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Flavour Profiles In Stout

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Tony M

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Well, I just found out my Irish son-in-law and a couple of his siblings (with spouses) are lobbing on me this Christmas and as one who has never targeted beyond 5 Lovibond I must now bite the bullet and start making black beers.
I have trawled this forum (and others) and found that I could try anything from the Stout as described in Jayse's recent treatise, to others that include the entire contents of the local HBS plus a few confections from Mums pantry. As I am essentially a KISS proponent, I shall follow the Jayse dictum, but (at last we come to the question!) can somebody please give me the definitive difference in flavour profile with using roast barley as against dark malts?
 

MAH

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The definitive answer is "It Depends"!

It depends on how much you use, it depends on which brand, it depends on a lot of things. So I would suggest you find a commercial example you like, and then reserach which roasted grains they use and try that first.

Sorry I couldn't be more elaborate.

Cheers
MAH
 
J

Jovial_Monk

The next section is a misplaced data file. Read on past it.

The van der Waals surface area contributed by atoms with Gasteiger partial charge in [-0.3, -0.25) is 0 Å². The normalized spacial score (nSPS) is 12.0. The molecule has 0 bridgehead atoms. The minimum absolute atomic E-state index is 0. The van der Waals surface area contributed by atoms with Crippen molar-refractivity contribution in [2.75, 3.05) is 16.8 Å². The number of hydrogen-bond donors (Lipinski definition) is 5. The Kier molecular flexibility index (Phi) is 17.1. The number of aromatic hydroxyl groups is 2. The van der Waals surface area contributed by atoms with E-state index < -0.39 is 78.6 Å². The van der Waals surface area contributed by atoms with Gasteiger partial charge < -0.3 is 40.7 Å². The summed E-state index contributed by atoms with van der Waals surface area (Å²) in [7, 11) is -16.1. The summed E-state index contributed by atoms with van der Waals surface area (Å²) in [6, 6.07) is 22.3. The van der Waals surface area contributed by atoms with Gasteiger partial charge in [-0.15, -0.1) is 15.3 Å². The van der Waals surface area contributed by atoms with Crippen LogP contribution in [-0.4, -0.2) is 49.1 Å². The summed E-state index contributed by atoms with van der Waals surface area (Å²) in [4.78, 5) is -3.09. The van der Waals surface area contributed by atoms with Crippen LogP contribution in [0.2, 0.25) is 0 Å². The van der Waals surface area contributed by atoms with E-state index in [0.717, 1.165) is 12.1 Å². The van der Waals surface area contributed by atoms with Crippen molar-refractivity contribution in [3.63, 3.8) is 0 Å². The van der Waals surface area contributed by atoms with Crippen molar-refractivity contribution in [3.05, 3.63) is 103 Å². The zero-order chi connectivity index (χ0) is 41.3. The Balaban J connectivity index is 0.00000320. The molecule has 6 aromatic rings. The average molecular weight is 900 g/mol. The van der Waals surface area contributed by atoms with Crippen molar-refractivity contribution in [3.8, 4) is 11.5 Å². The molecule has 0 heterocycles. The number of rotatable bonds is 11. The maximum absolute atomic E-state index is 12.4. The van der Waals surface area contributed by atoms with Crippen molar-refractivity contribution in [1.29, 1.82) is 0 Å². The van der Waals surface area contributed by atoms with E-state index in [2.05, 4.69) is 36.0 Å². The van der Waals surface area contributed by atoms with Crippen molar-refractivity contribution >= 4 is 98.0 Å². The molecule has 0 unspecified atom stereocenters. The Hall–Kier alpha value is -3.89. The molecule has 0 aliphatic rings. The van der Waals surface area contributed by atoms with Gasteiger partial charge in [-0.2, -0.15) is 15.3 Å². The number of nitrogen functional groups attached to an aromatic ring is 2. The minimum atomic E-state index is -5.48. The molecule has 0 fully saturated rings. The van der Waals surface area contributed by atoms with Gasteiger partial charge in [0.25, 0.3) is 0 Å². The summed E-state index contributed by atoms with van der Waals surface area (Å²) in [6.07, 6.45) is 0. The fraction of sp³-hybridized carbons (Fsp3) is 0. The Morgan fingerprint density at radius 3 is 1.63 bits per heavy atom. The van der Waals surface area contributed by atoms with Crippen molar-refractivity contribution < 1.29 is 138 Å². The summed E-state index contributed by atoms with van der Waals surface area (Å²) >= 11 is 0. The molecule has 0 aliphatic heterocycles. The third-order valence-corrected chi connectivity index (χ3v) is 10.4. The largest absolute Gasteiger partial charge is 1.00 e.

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I much prefer roast barley in a stout, and that is the recipe In Brew Classic European Beers

Mild Ale malt (use vienna) 3K
flaked barley 900g
roast barley 500g

45IBU from challenger and target hops

Jovial Monk
 

jayse

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I also can't really elaborate to well. The best way is to find out for yourself.
Then in the same way you judge some commercial ones judge your brews.
I think a stout made to the guidelines and to be competive you would use mostly roast barley. But i don't think the best stouts use roast barley by itself.
For a extra dimension use JM's recipe but swap 200g of roast for choc or half and half black and choc.
That doen's help you much though thats just given you a recipe.
I see what you want to do is find the difference between the two.
Anyway check a thread here called oatmeal stout there is mine which uses mainly roast with added black and choc and quite a few others that don't use roast barley at all.
Just brew both types and be the judge yourself.
Personally I think the roasted malts have much better and complex flavour than roast barley. To name one nice flavour from black malt would be very nice coffee and 'yuppie' choc mixed with coffee flavour.
Iam not that great at discribing flavour all i can say is you'll have to judge yourself but i do like roasted malts better than roast barley because they are more complex and smooth.

Cheers Jayse
 

RobW

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I made this one 10 days ago. Still in secondary but samples taste nice :p

3kg Pale malt
800gm Flaked Barley
500gm Brown malt
400gm Caraffa special III (use English roast Barley if you prefer)
150gm Chocolate malt
Goldings to 35 IBU
 

GMK

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Tony M

Here is a quick way.